As recently as two years ago, the consensus among global forecasters and analysts was that the market for Pure Electric Vehicles (PEVs) would continue to grow very slowly and modestly. Estimates at the time pointed to at best a 10 per cent PEV sales penetration in 2030. Today, some forecasters are suggesting a rate of more than 80 per cent and recent developments indicate that they may be right. These are the reasons why:

Cost of batteries to decline even further

The average price of the lithium-ion battery packs used in EVs fell by 65 per cent between 2010 and 2015 and is continuing to decline. This development is driven by a number of factors, including scale, as well as improvements in battery chemistry and battery management systems. Current forecasts indicate that the cost will drop below USD100/kWh some time after 2020, possibly going as low as USD50-60/kWh in the longer term.

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Total cost of ownership

Total cost of ownership (TCO) is an industry term for what it costs a consumer to own a car. While the cost of PEV declines, stricter government regulations mean the cost of owning cars with Internal Combustion Engines (ICEs) is increasing. This implies that TCO parity on PEV versus ICE is getting closer. Countries in Western Europe, which have the highest taxation of cars and fuel, are predicted to reach TCO parity in 2022. TCO parity in China is expected in 2025 and in 2030 in the U.S. This means the potential for PEVs is gradually increasing. Another factor that determines TCO is mileage, with high mileage causing the relative economics of PEVs to improve, as the marginal cost is lower for PEVs than ICEs. Mechanically, PEVs are simpler and require less equipment and manpower for assembly.

Consumers could drive electric uptake

Government incentives are not the only thing that can adjust the course for customers. The customers themselves can also drive development. They may see PEVs as the better alternative when it comes to noise, servicing requirements and performance. Early adopters can influence the mass market and may cause a snowball effect. In September 2015, U.S. authorities accused a major vehicle manufacturer of cheating on its emissions. This, in turn, caused government regulations for ICE to speed up, while increasing OEM focus on PEV development and altering consumer mindset.

Surveys now show that consumers are demanding vehicles with fewer local emissions to a greater extent than mindset.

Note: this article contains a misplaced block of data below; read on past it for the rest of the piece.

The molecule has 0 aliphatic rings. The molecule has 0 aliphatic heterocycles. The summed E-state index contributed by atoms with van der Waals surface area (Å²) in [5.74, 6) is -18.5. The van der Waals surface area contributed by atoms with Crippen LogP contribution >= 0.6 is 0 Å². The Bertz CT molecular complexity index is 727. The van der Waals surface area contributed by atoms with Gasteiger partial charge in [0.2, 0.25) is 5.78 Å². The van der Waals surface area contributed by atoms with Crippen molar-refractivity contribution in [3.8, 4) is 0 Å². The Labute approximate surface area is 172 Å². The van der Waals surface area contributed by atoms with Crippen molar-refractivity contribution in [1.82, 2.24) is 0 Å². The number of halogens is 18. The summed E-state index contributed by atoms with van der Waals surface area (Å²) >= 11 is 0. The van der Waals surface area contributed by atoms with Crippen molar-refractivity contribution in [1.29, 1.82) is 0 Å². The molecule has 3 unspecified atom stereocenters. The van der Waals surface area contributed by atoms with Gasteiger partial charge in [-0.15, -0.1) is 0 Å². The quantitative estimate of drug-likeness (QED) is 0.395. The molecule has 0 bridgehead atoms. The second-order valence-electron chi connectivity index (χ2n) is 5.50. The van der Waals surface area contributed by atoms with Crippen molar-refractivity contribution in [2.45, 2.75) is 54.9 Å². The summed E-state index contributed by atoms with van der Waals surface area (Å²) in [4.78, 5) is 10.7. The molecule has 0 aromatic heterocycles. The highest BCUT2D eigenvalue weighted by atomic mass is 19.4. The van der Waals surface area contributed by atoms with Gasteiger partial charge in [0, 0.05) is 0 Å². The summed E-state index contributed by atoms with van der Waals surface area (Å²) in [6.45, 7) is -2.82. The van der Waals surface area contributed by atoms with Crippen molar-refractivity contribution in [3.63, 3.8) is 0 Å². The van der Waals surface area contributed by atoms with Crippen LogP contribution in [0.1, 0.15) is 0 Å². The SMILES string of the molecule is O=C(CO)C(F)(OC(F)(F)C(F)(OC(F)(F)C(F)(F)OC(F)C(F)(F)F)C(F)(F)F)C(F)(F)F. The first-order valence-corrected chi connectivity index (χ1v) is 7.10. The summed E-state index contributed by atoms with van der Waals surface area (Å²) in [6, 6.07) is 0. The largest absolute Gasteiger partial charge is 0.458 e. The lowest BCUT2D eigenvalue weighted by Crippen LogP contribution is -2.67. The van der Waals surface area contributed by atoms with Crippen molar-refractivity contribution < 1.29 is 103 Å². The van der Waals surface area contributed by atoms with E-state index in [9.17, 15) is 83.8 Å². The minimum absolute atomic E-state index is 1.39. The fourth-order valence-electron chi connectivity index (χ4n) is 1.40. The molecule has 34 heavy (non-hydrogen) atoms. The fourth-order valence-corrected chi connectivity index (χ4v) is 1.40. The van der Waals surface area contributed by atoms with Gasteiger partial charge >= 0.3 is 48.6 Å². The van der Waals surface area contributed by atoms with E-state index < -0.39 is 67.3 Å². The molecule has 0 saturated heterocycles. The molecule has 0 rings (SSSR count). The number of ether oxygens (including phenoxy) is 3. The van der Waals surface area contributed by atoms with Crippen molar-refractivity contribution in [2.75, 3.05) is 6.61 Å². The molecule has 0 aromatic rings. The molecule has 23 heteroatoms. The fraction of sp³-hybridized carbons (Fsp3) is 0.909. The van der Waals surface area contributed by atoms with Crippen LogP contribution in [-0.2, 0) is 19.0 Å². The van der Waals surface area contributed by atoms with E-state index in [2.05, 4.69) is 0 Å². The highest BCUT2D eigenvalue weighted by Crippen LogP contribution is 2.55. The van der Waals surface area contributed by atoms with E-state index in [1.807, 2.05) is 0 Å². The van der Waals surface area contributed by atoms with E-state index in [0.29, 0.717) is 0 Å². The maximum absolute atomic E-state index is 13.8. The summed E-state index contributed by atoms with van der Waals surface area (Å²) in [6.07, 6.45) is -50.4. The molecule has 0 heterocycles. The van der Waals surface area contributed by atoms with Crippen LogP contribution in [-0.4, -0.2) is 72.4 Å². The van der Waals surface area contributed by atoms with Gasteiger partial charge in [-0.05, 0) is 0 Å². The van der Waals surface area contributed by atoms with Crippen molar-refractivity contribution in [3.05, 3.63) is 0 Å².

Electrification within High & Heavy

Electrification is not just for cars. In the global High & Heavy industry, all the major players are also starting to think electric. In this segment, there are two main categories: diesel-electric hybrid and fully electric. Diesel-electric drives have a combustion engine along with an electric generator that can store and re-use kinetic energy from the swing/loader. Meanwhile, fully electric drives run fully on electricity. The strength of the former lies in its ability to maintain performance and torque via the combustion engine, along with its fuel efficiency via re-use of energy. Fully electric equipment is preferred in enclosed areas, such as underground mines, where zero emissions offer a cleaner environment. While fully electric machines remain less common, they are gaining popularity as battery technology improves.

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More PEV models on the market

Although the lack of charging infrastructure remains a major concern for consumers, there are clear signs of improvement. In several countries, governments, carmakers and private companies are putting up the necessary cash. In the U.S., the number of charging points grew significantly to almost 40,000 in 2016, while in Europe, fossil-focused Shell and Total plan to install chargers at their petrol stations across the continent. The number of Battery EV models available on the market is expected to increase from 87 in 2015 to 174 in 2022. All major car manufacturers either plan to or already have put a PEV model on the road, while smaller players are starting to follow suit.

The future is electric

Leading car manufacturer Ford recently stated that it believes the number of EV models will exceed that of ICE-powered cars within the next 15 years. Another major player Volkswagen has said it will start a product offensive in 2020 in order to launch 30 new battery-powered models by 2025. It expects the cost of batteries to fall further, enabling value-brand Skoda to launch PEV models within the next five years. Meanwhile, Tesla, which only produces PEVs, intends to overtake BMW and Mercedes-Benz as the best-selling luxury car in the U.S. within a couple of years.

Its affordable new family car, which will start deliveries in the second half of 2017, is a game changer when it comes to PEV performance versus price, making it an interesting prospect for a wider consumer group.

In just a couple of years, electric vehicles have gone from being viewed as an obscure fad to the technology of the future. With battery prices falling and OEMs investing more money in PEV technology, the trend points to a near future in which consumers will be able to drive a silent, comfortable and affordable vehicle with low local pollution, without thinking about range anxiety. It’s going to be electric.